As for a social life Colleen prefers to put dancing first. "My friends all know what I do so they kind of accept it," she says. "I'd put my dancing before a social life any day because this won't last as long as my social life. "I wouldn't let any of that jeopardise this for me. "A lot of my friends don't really understand what I do because Highland Dancing is not in the spotlight of the dance area. "Instead they know about ballet and jazz, but they all think it is pretty cool especially as it is not something that everyone does, so I get a lot of respect from them."
Inspiration to be the best also comes from her admiration of other dancers. "I've always looked up to the boys, who danced here - the Mitchelson boys and Gregor Bowman," she added. "I think I get more nervous dancing in front of Gregor than some of the other judges, just because I saw him dance and know what his dancing looked like. "I also really looked up to Ann Milne and Jacqueline Smith as well. "Carleigh Leighton from Ontario was a beautiful dancer and I always wanted to perform like her."
Seeing other techniques within the Highland Dance scene also interests her, earlier this year she travelled to New Zealand and saw how dancers perform there. "It was really interesting to see the older style of Highland Dancing," said Colleen. "I had never actually seen it before, their jigs are fabulous. "The dances are so long and so strenuous. "I don't know if we would be able to do it the same way they do, because they are more used to acting the dances out. "It is a very different way of doing Highland Dancing, but I loved it. "They tried to teach me some, but I was focussing totally on the feet and it is more acting that comes into theirs, but it was neat. "It would be fun to learn, it is another aspect of Highland dance and would be good for choreographies, but my focus is the Highland for Cowal."
Choreography sections within competitions are an area Colleen is familiar with through the Highland Dance scene in Canada and it is another aspect of dancing which she enjoys. "We have a few choreography competitions and generally we choreograph our own solos or group choreographies" she said. "I have done well in these, but it is hard as it depends on what the judges are judging as well. "Something we have been doing is incorporating a lot of ballet into our dances, whereas some judges are looking for really traditional Highland choreography, so it really depends. "But it is a lot of fun to do and things like show dancing are a more relaxed aspect of the Highland Dancing."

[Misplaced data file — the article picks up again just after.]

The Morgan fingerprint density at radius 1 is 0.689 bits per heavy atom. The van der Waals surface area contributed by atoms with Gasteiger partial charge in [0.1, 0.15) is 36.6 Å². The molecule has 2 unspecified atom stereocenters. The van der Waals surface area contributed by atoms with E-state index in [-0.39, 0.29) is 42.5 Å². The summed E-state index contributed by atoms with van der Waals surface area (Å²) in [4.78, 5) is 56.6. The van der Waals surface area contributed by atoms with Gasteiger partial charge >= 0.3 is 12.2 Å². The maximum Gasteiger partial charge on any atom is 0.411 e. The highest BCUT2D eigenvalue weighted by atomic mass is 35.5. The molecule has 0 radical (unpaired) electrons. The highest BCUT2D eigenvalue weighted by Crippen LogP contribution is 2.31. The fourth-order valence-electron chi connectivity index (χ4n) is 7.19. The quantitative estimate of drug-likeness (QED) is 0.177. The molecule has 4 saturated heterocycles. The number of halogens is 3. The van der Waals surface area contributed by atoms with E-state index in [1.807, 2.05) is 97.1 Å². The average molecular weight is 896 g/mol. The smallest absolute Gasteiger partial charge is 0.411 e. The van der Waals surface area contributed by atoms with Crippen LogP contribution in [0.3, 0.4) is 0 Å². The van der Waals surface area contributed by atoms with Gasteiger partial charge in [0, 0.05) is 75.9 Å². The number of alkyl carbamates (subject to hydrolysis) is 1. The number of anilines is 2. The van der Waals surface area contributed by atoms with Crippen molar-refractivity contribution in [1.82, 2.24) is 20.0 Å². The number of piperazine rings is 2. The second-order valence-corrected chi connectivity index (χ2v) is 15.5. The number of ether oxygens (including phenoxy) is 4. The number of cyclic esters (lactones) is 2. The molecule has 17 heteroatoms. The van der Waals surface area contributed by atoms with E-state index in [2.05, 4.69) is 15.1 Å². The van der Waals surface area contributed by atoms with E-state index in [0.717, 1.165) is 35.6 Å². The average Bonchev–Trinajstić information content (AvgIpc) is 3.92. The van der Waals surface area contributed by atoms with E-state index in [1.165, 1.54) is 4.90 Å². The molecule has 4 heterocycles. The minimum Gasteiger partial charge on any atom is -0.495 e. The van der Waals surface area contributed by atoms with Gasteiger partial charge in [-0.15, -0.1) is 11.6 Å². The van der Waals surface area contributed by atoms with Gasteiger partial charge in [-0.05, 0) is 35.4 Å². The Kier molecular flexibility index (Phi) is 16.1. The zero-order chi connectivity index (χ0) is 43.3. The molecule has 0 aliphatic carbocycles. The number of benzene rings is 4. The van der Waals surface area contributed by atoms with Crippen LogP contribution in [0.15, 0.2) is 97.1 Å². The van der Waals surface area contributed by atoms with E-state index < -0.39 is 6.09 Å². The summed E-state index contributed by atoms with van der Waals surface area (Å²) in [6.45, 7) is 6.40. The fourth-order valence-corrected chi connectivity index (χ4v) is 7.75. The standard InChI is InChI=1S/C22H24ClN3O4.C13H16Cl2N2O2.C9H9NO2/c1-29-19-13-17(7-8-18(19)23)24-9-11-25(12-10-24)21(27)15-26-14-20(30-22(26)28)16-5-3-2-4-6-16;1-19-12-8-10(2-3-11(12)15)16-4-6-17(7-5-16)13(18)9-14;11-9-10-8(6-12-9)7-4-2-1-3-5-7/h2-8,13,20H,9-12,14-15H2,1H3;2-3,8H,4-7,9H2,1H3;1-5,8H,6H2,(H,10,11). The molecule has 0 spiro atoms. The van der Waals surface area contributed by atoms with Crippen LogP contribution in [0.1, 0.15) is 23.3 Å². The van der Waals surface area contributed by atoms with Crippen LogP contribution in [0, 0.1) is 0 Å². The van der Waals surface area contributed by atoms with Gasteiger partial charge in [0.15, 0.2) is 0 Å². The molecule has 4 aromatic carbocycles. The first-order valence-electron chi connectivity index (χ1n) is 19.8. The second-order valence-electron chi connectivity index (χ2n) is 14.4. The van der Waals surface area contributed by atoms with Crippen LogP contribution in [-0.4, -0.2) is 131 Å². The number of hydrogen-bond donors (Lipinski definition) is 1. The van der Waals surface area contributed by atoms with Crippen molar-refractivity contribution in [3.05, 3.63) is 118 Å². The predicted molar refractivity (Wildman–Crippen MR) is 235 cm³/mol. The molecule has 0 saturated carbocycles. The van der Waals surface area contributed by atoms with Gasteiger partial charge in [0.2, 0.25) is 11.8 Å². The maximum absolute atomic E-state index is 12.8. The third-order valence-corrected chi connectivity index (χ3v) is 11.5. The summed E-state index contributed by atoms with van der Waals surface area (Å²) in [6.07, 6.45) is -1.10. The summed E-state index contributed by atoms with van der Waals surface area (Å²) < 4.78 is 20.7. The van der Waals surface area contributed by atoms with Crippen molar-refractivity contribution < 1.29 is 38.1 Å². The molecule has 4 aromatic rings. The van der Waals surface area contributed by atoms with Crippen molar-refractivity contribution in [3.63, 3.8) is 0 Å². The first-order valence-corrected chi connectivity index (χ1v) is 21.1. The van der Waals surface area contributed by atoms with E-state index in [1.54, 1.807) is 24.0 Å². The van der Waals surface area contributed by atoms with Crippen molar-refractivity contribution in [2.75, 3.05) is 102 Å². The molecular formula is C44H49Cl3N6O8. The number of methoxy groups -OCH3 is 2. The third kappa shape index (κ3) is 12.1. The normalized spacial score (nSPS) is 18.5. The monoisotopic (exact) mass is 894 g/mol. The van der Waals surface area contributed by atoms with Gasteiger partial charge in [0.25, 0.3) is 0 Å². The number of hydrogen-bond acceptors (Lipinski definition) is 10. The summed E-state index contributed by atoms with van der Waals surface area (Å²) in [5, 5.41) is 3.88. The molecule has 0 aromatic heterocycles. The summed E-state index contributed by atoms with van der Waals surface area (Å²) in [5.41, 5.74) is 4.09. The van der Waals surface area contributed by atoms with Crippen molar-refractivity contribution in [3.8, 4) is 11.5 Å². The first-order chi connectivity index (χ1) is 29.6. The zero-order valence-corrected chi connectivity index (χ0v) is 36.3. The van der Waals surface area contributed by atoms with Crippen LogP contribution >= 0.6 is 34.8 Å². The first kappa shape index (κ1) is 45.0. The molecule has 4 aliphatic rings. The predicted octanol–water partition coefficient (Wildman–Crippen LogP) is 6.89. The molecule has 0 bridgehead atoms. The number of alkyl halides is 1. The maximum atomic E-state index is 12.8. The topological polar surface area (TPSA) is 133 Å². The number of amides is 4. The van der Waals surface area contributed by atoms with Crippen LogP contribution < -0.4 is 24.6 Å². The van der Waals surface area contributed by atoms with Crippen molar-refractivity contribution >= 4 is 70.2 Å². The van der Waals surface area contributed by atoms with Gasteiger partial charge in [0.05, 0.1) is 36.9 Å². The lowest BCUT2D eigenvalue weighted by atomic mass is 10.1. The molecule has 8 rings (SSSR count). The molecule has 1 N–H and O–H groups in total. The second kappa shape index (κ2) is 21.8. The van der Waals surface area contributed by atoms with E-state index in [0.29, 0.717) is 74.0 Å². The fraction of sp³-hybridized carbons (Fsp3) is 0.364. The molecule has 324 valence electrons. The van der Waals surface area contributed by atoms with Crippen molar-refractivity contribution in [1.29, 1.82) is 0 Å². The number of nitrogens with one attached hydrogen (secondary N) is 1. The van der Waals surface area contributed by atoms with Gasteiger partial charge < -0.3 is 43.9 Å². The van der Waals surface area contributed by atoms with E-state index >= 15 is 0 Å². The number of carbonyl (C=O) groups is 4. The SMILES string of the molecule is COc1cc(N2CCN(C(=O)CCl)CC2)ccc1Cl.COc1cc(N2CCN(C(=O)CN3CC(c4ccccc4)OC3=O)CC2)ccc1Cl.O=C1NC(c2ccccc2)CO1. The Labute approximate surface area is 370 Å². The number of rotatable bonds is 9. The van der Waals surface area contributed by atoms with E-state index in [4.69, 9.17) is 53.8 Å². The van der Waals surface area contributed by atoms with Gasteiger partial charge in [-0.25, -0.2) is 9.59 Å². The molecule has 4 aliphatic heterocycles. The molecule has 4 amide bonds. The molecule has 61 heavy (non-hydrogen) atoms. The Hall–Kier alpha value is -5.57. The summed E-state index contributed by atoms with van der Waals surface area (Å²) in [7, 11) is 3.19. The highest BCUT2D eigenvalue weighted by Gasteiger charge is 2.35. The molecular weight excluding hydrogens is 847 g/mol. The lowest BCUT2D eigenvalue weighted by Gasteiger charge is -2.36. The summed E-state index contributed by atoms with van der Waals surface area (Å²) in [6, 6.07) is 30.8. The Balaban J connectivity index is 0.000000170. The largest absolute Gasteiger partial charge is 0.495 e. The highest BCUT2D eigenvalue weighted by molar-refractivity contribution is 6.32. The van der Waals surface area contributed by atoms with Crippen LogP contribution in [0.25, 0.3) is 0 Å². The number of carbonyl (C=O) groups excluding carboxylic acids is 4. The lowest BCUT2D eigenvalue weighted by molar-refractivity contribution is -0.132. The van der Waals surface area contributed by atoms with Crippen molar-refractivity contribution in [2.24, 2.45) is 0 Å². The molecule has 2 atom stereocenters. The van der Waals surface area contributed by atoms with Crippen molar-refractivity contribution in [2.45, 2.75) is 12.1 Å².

With developments like choreography being introduced at some competitions and the depth of dancing talent at Cowal the future looks bright for Highland Dance, but Colleen could not predict who will be the future champions amongst the younger competitors. However her advice to anyone who wishes to emulate her achievements is to be yourself.
"It was disappointing that Gillian O'Leary and Kimberlee Couper had to drop out of the Junior Worlds because they are both beautiful dancers and the more really good dancers you can get in there the better, with more excitement in the competition," she said.
"Every year there are new ones coming through and some of the young dancers here are unbelievable. "David Wilton is so tiny, but the power he's got in him, you would think he has springs in those shoes. "It is really hard to say who will become a champion because they are all great. "I would say work hard, listen to your teacher they are the ones that know the stuff and really think about your own things. "When I was younger I would come over here and other places in the world and people would say maybe you should do this or do that, change your style a bit, the judges like it better. "But when it comes down to it you have to do your own thing, what you are comfortable with and what you've been working on all year.
"I've never pushed the power more than what I have because other things would start to go. "I could push it and be a super strong dancer, but that's just not me, it wouldn't work with my way of dancing. "So I try to stick to my thing which has been about the all-over package. "The kids just have to follow their dreams, to have their goals starting with small ones and working their way up because winning the Worlds doesn't happen overnight. "You have to believe in yourself as well - the problem with Highland Dancing is that there is only one winner in a competition, but we can't let that discourage us. "That is what the judges thought on the day, but you may have danced the best you have ever danced in your life and that is a great thing to achieve."
As always for Questions and Comments, I can be reached at
Loraine Ritchey, 1127.W. 4th Street, Lorain, Ohio, 44052.